I’m back, and my legs hurt. Also, Outerbike critique.
Oh god my legs. I just rode the Slickrock trail, possibly the most famous MTB trail in the world.
Most of the trail is on, no surprise, slickrock. For those who don’t know, slickrock is so named because horseshoes have little traction on it. It’s basically like fine sandpaper. Rubber tires have amazing traction on it. You can do really steep climbs without losing traction.
…And that’s why my legs hurt. There are a lot of steep climbs on this trails. The worst is apparently a 16% grade, and there are several more close to that. At least for me that’s “in the granny gear pedaling hard trying to keep your weight forward feeling your legs burn up” territory.
Most of the riding I’ve been doing isn’t that steep, and has more technical features that prevent going that fast or direct. Not this. In a lot of places it’s a smooth, if steep “see climb — do climb” sort of thing. I haven’t felt my legs burn like I did today in awhile. I’m thinking I might take tomorrow off from riding to give my legs a day to recover from all my recent riding (I haven’t taken a day off in… I’m not sure. Since the day I drove over from STG). Unsurprisingly, I find the odd day off generally improves my riding enjoyment on the following days…
Another characteristic of the trail is the amazing views.
I forgot how great this trail is. I rode it the first time I came to Moab for MTBing way back in… 2014, but not the last time I was here, because I didn’t remember it too fondly compared to the other options. I’m happy I went back today. I think it didn’t stand out before because I wasn’t as good a rider as I am, and being able to power up the climbs instead of dismounting dramatically increases the enjoyment factor.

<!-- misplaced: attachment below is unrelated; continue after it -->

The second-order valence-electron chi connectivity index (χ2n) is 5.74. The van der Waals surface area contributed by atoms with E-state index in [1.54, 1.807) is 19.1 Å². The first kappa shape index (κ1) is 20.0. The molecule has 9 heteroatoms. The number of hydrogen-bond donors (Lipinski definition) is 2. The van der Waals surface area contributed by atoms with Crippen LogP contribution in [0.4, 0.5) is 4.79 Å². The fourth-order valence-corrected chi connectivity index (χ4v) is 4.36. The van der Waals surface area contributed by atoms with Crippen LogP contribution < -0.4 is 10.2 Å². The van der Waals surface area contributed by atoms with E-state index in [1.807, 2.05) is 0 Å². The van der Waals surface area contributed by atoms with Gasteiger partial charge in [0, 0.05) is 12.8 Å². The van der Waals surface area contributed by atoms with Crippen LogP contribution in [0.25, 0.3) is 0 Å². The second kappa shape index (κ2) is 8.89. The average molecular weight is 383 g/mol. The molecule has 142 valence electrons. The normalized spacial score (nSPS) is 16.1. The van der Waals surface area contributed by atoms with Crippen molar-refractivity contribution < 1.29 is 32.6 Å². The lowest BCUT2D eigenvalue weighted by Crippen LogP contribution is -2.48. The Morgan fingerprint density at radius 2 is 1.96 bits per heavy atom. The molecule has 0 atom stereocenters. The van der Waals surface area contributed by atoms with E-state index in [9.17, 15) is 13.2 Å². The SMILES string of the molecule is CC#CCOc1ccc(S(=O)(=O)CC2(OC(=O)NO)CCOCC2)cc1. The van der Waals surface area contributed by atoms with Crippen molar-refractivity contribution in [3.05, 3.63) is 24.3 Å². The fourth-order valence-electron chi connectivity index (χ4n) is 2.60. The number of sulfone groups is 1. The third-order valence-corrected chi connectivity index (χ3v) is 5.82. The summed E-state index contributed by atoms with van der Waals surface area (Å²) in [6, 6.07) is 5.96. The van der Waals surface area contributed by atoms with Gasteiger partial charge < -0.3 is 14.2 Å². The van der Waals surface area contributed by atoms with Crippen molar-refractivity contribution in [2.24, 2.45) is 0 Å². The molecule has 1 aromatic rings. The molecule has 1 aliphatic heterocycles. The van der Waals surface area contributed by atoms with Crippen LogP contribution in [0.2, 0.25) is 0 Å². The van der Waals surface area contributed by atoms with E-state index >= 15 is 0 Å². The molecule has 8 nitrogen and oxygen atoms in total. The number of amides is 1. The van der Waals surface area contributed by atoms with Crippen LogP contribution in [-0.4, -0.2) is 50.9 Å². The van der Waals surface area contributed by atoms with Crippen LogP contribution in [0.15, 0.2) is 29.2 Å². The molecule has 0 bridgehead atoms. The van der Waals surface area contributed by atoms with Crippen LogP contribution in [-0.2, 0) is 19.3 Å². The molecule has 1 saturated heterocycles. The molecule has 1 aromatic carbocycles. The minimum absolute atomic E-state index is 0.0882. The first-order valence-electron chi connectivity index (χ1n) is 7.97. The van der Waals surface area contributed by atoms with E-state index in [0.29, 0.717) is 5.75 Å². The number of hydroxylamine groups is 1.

Now I’m back at the library. You know how earlier I wrote about how I kept thinking about how I want to go ride my bike? Not an issue anymore.
In other news, apparently there’s a bike convention thing “Outerbike” here this weekend. I looked up the prices and it’s ridicules. Reading about it, it looks to be mostly a bike demo event with shuttles to a couple of the trail systems. It’s about $212 for the full ticket (including bike demos), $170 for a ticket that doesn’t include the demos, but includes the shuttles, or $75 to just get in but not demo bikes or get a shuttles (I think they still include food).
I don’t get why people would pay that. Normal shuttles alone cost $15–25 depending on where you’re going and you’re not going to use more than 1 a day, maybe two. The bike demo events I’ve been to in the past (put on by solo companies) have been free (because they want you to buy a bike! It’s a marketing event!). I guess it might be a half decent deal if you’re coming for the whole time and are using it in place of a bike rental? It does not seem appealing otherwise.